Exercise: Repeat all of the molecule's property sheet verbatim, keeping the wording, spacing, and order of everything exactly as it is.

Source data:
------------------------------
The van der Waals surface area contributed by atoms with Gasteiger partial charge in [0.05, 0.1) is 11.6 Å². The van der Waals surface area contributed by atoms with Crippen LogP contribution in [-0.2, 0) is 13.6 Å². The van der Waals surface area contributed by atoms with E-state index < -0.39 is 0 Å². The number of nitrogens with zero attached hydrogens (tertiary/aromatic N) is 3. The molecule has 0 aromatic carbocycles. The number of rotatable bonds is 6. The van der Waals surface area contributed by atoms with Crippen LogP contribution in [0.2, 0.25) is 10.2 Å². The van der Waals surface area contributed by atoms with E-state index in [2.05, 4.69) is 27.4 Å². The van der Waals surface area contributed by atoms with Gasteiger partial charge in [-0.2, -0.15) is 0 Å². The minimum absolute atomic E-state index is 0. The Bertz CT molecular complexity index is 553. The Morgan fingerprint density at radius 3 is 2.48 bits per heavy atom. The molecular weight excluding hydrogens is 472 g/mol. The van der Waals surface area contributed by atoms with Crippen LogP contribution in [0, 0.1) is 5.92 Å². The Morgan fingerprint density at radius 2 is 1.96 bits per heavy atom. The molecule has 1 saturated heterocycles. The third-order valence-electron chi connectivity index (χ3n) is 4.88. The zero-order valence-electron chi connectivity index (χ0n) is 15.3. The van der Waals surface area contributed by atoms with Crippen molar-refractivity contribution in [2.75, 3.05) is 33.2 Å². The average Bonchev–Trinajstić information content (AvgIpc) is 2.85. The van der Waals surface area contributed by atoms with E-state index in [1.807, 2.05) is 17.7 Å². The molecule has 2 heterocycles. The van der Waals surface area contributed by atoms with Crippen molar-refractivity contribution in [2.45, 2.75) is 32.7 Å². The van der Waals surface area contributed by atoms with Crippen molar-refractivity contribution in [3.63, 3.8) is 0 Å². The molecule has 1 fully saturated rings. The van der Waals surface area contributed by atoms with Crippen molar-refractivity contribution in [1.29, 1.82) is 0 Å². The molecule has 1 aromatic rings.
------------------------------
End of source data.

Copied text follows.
The van der Waals surface area contributed by atoms with Gasteiger partial charge in [0.05, 0.1) is 11.6 Å². The van der Waals surface area contributed by atoms with Crippen LogP contribution in [-0.2, 0) is 13.6 Å². The van der Waals surface area contributed by atoms with E-state index < -0.39 is 0 Å². The number of nitrogens with zero attached hydrogens (tertiary/aromatic N) is 3. The molecule has 0 aromatic carbocycles. The number of rotatable bonds is 6. The van der Waals surface area contributed by atoms with Crippen LogP contribution in [0.2, 0.25) is 10.2 Å². The van der Waals surface area contributed by atoms with E-state index in [2.05, 4.69) is 27.4 Å². The van der Waals surface area contributed by atoms with Gasteiger partial charge in [-0.2, -0.15) is 0 Å². The minimum absolute atomic E-state index is 0. The Bertz CT molecular complexity index is 553. The Morgan fingerprint density at radius 3 is 2.48 bits per heavy atom. The molecular weight excluding hydrogens is 472 g/mol. The van der Waals surface area contributed by atoms with Crippen LogP contribution in [0, 0.1) is 5.92 Å². The Morgan fingerprint density at radius 2 is 1.96 bits per heavy atom. The molecule has 1 saturated heterocycles. The third-order valence-electron chi connectivity index (χ3n) is 4.88. The zero-order valence-electron chi connectivity index (χ0n) is 15.3. The van der Waals surface area contributed by atoms with Crippen molar-refractivity contribution in [2.75, 3.05) is 33.2 Å². The average Bonchev–Trinajstić information content (AvgIpc) is 2.85. The van der Waals surface area contributed by atoms with E-state index in [1.807, 2.05) is 17.7 Å². The molecule has 2 heterocycles. The van der Waals surface area contributed by atoms with Crippen molar-refractivity contribution in [2.45, 2.75) is 32.7 Å². The van der Waals surface area contributed by atoms with Crippen molar-refractivity contribution in [3.63, 3.8) is 0 Å². The molecule has 1 fully saturated rings. The van der Waals surface area contributed by atoms with Crippen molar-refractivity contribution in [1.29, 1.82) is 0 Å². The molecule has 1 aromatic rings.